A survey about the presence of toxic plants and the occurrence of outbreaks of poisoning in ruminants and equidae was performed in 12 municipalities of the central region of the state of Rondônia. Ninety eight persons were interviewed, including farmers, veterinary practitioners, agronomists, and agrarian technicians. Thirty four farmers reported poisoning by toxic plants, including poisoning by Palicourea marcgravii (12 outbreaks), Palicourea grandiflora and Enterolobium contortisiliquum (seven outbreaks each), and Palicourea juruana, Brachiaria radicans, Brachiaria brizantha, and Manihot esculenta (two outbreaks each). In sheep, farmers reported two outbreaks of photosensitization caused by Brachiaria decumbens and one outbreak of sudden death caused by Palicourea grandiflora. In the 34 outbreaks, 374 (8,9%) bovines were affected and 311 (7.4%) died, from a total of 4.192 cattle exposed. In the three outbreaks in sheep, 28 animals were affected and 20 died out of 250 exposed. Amorimia sp., previously misidentified as Mascagnia sepium, a previously unreported toxic plant, was identified as a cause of sudden death in sheep and cattle in 32% of the farms. Fifteen outbreaks of colic in horses grazing Panicum maximum (cultivars 'Massai', 'Tanzânia', and 'Mombaça') during the rainy season were also reported. It is concluded that poisoning by toxic plants is an important cause of economic losses in livestock in the region studied. With the results of this research the number of known toxic plant for ruminants in central region of Rondônia increased from one to nine, indicating that more research is necessary for the knowledge of poisonous plants for livestock in the Brazilian Amazonic region.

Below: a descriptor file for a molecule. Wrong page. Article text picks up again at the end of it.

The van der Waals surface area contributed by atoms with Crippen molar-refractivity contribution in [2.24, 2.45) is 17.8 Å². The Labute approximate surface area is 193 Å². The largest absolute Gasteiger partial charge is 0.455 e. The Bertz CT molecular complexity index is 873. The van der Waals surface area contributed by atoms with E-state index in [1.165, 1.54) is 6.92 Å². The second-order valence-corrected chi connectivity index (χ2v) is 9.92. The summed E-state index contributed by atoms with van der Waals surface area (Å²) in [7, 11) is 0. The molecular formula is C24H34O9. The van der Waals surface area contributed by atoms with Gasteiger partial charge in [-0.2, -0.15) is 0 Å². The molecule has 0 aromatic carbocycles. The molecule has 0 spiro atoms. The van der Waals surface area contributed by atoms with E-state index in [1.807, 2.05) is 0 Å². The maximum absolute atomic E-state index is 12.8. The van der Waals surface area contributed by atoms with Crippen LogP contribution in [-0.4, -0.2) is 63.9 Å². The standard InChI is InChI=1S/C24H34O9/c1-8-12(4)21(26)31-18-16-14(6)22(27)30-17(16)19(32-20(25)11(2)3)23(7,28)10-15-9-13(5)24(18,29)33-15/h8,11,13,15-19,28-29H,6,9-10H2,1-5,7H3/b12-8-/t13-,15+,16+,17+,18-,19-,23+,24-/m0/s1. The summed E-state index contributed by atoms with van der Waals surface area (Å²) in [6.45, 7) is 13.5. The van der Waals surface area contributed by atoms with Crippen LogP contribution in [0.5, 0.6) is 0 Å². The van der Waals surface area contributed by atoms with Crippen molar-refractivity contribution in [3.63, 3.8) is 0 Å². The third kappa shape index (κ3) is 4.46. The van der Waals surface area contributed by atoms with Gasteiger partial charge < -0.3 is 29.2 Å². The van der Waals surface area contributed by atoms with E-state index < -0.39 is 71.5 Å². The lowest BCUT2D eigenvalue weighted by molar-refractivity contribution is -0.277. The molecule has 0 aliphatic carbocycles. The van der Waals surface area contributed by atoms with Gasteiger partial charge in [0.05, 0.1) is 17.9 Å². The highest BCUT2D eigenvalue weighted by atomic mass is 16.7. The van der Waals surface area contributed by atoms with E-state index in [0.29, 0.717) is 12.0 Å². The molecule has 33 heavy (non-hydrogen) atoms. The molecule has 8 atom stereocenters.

Livestock disease; poisonous plants; ruminants; equidae; Rondônia